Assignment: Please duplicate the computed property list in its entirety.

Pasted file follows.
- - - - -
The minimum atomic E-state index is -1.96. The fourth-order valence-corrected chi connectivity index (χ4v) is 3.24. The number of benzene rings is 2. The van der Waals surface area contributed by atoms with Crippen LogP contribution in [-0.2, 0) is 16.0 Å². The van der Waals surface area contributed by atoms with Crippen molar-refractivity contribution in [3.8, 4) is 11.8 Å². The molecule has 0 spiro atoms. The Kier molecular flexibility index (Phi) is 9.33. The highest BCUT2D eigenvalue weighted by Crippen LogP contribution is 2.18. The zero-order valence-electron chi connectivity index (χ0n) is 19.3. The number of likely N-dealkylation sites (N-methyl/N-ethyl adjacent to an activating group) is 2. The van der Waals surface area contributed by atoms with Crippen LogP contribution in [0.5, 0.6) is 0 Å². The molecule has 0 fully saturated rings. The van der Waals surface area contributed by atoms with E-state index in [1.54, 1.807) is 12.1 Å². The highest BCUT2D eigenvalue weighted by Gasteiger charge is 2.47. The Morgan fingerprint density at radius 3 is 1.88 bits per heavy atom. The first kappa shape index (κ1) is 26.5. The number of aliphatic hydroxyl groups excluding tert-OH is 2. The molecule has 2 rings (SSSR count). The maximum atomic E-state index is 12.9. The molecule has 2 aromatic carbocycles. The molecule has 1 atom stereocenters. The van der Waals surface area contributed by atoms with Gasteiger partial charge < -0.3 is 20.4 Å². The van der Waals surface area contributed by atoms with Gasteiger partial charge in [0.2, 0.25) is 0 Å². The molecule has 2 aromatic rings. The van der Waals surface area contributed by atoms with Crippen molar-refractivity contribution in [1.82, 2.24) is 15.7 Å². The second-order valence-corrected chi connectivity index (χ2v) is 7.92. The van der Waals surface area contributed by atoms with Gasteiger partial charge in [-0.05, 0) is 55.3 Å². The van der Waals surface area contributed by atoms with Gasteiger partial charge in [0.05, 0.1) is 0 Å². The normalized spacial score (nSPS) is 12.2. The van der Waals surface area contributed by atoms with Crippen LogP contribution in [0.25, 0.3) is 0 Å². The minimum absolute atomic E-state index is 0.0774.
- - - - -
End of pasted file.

The minimum atomic E-state index is -1.96. The fourth-order valence-corrected chi connectivity index (χ4v) is 3.24. The number of benzene rings is 2. The van der Waals surface area contributed by atoms with Crippen LogP contribution in [-0.2, 0) is 16.0 Å². The van der Waals surface area contributed by atoms with Crippen molar-refractivity contribution in [3.8, 4) is 11.8 Å². The molecule has 0 spiro atoms. The Kier molecular flexibility index (Phi) is 9.33. The highest BCUT2D eigenvalue weighted by Crippen LogP contribution is 2.18. The zero-order valence-electron chi connectivity index (χ0n) is 19.3. The number of likely N-dealkylation sites (N-methyl/N-ethyl adjacent to an activating group) is 2. The van der Waals surface area contributed by atoms with Crippen LogP contribution in [0.5, 0.6) is 0 Å². The molecule has 0 fully saturated rings. The van der Waals surface area contributed by atoms with E-state index in [1.54, 1.807) is 12.1 Å². The highest BCUT2D eigenvalue weighted by Gasteiger charge is 2.47. The Morgan fingerprint density at radius 3 is 1.88 bits per heavy atom. The first kappa shape index (κ1) is 26.5. The number of aliphatic hydroxyl groups excluding tert-OH is 2. The molecule has 2 rings (SSSR count). The maximum atomic E-state index is 12.9. The molecule has 2 aromatic carbocycles. The molecule has 1 atom stereocenters. The van der Waals surface area contributed by atoms with Gasteiger partial charge < -0.3 is 20.4 Å². The van der Waals surface area contributed by atoms with Gasteiger partial charge in [0.2, 0.25) is 0 Å². The molecule has 2 aromatic rings. The van der Waals surface area contributed by atoms with Crippen molar-refractivity contribution in [1.82, 2.24) is 15.7 Å². The second-order valence-corrected chi connectivity index (χ2v) is 7.92. The van der Waals surface area contributed by atoms with Gasteiger partial charge in [-0.05, 0) is 55.3 Å². The van der Waals surface area contributed by atoms with Gasteiger partial charge in [0.05, 0.1) is 0 Å². The normalized spacial score (nSPS) is 12.2. The van der Waals surface area contributed by atoms with Crippen LogP contribution in [0.25, 0.3) is 0 Å². The minimum absolute atomic E-state index is 0.0774.